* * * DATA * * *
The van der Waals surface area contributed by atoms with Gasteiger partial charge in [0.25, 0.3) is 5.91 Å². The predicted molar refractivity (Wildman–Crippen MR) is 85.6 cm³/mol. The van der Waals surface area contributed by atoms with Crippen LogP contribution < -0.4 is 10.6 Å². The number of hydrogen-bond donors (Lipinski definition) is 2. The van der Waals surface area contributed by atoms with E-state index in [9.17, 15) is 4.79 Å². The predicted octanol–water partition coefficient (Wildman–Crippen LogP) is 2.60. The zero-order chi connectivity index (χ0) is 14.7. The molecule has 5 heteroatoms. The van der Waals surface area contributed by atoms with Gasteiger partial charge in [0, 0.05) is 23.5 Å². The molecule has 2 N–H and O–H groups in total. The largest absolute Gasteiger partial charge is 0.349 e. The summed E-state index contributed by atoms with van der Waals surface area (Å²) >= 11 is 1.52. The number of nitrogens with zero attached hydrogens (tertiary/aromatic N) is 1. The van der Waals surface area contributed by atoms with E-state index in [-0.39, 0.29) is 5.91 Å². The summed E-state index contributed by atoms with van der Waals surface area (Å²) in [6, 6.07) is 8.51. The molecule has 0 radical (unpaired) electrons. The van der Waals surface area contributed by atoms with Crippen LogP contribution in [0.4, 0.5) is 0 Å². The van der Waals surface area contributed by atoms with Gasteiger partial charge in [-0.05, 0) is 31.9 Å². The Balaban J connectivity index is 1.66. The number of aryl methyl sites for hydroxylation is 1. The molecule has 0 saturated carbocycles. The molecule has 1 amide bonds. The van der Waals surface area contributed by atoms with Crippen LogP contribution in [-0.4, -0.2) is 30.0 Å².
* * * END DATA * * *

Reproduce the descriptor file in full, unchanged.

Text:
The van der Waals surface area contributed by atoms with Gasteiger partial charge in [0.25, 0.3) is 5.91 Å². The predicted molar refractivity (Wildman–Crippen MR) is 85.6 cm³/mol. The van der Waals surface area contributed by atoms with Crippen LogP contribution < -0.4 is 10.6 Å². The number of hydrogen-bond donors (Lipinski definition) is 2. The van der Waals surface area contributed by atoms with E-state index in [9.17, 15) is 4.79 Å². The predicted octanol–water partition coefficient (Wildman–Crippen LogP) is 2.60. The zero-order chi connectivity index (χ0) is 14.7. The molecule has 5 heteroatoms. The van der Waals surface area contributed by atoms with Gasteiger partial charge in [0, 0.05) is 23.5 Å². The molecule has 2 N–H and O–H groups in total. The largest absolute Gasteiger partial charge is 0.349 e. The summed E-state index contributed by atoms with van der Waals surface area (Å²) >= 11 is 1.52. The number of nitrogens with zero attached hydrogens (tertiary/aromatic N) is 1. The van der Waals surface area contributed by atoms with E-state index in [-0.39, 0.29) is 5.91 Å². The summed E-state index contributed by atoms with van der Waals surface area (Å²) in [6, 6.07) is 8.51. The molecule has 0 radical (unpaired) electrons. The van der Waals surface area contributed by atoms with Crippen LogP contribution in [0.4, 0.5) is 0 Å². The van der Waals surface area contributed by atoms with Gasteiger partial charge in [-0.05, 0) is 31.9 Å². The Balaban J connectivity index is 1.66. The number of aryl methyl sites for hydroxylation is 1. The molecule has 0 saturated carbocycles. The molecule has 1 amide bonds. The van der Waals surface area contributed by atoms with Crippen LogP contribution in [-0.4, -0.2) is 30.0 Å².